A Drive Down Memory Lane

My wife and I recently took a vacation with her parents.  We drove to Door County, Wisconsin, and stayed in a little cottage close to the water.  The drive from Chicago takes a good chunk of the day so we packed some CDs to listen to on the way. 

My in-laws are in their mid-80s, so we brought along some CDS we hoped they’d enjoy.  One of them was a CD of songs by the Andrews Sisters.  Trying to guess what kind of music someone else will like is always a bit of a gamble, but I figured the Andrews Sisters were a sure thing for someone of my in-laws’ generation.  I was right.  They loved the CD and my father-in-law knew all the words to all the songs.  He and my mother-in-law were teenagers during World War II, which was when the Andrews Sisters were huge.

The songs were fun to listen to: “The Boogie Woogie Bugle Boy,” “Don’t Sit Under the Apple Tree,” etc.  To quote a phrase, the songs were a part of the soundtrack of my in-laws’ youth, but for me, they have a slightly campy quality to them.  This made me wonder — what groups from my youth will MY children think are campy and mildly goofy?  The Beatles?  The Doors?  The Beach Boys?  Maybe I don’t want to know!

Anyway, there’s one thing about those old songs–some of them have a great hook and keep echoing in your head.  Here’s the one from the Andrews Sisters’ CD that stuck with me for days.  It’s a guest performance by a well-known male singer of his time–to put it mildly.  (I once heard the renowned operatic bass, Samuel Ramey, peform this song as an encore and he brought down the house.):

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  • Dee H

    Phil,
    I am a first time visitor to your blog and found this article very amusing and interesting (though since I DO NOT have DSL, took a while to get video and music to play. yes some of us still are on S L O W dial up). Being a born to parents in that age group I actually remember playing my fathers 45 collection of records (which I still have but can’t play them as the new players have very sensitive sound collectors). But my favorites were, “How much is that doggie” “the Banana Boat song” which was more of a narrative between singer and recorder, and the “Pickle Song” (my pop gave me a nickel to buy some ?? instead I bought a pickle). I would play these records over and over to the point my parents, actually my mother as dad was at work, would hide them. The main reason why my father had such a collection of songs is that he would play them at the grocery store that he managed. By playing his own selection of music, he controlled what was heard. In fact, he was one of the first grocers who had music playing in their store here in the Kankakee area. Sadly, he nor my mother are no longer with us to tell more stories about the little old ladies doing the shuffle down the isles listening to the music.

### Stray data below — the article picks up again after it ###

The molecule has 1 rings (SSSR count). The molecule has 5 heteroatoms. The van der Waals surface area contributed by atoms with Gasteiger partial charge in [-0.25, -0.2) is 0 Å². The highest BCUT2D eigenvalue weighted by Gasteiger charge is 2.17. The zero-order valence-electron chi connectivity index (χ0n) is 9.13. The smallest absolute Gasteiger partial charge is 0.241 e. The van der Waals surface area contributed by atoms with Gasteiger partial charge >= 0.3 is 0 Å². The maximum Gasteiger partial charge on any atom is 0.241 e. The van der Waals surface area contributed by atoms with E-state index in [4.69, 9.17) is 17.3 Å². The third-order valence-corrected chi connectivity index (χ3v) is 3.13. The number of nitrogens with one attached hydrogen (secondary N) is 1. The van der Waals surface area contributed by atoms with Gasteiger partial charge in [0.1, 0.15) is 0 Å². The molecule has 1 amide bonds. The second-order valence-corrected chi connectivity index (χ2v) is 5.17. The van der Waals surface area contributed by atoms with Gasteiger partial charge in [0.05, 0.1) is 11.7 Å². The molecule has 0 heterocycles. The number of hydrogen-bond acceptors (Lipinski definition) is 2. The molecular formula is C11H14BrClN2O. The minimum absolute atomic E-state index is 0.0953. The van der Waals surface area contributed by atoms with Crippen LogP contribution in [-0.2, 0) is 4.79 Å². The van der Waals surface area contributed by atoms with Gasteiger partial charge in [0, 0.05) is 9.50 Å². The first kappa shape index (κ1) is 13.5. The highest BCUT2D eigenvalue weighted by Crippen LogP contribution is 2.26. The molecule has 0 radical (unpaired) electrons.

So if you want some other songs to join your collection of campy (as you say) songs, try the above out. But if you find them, please let me know as I would love to have a digital copy of them to go along with my other oldies but goodies I have found like “This Old House” by Rosemary Clooney. That is another classic!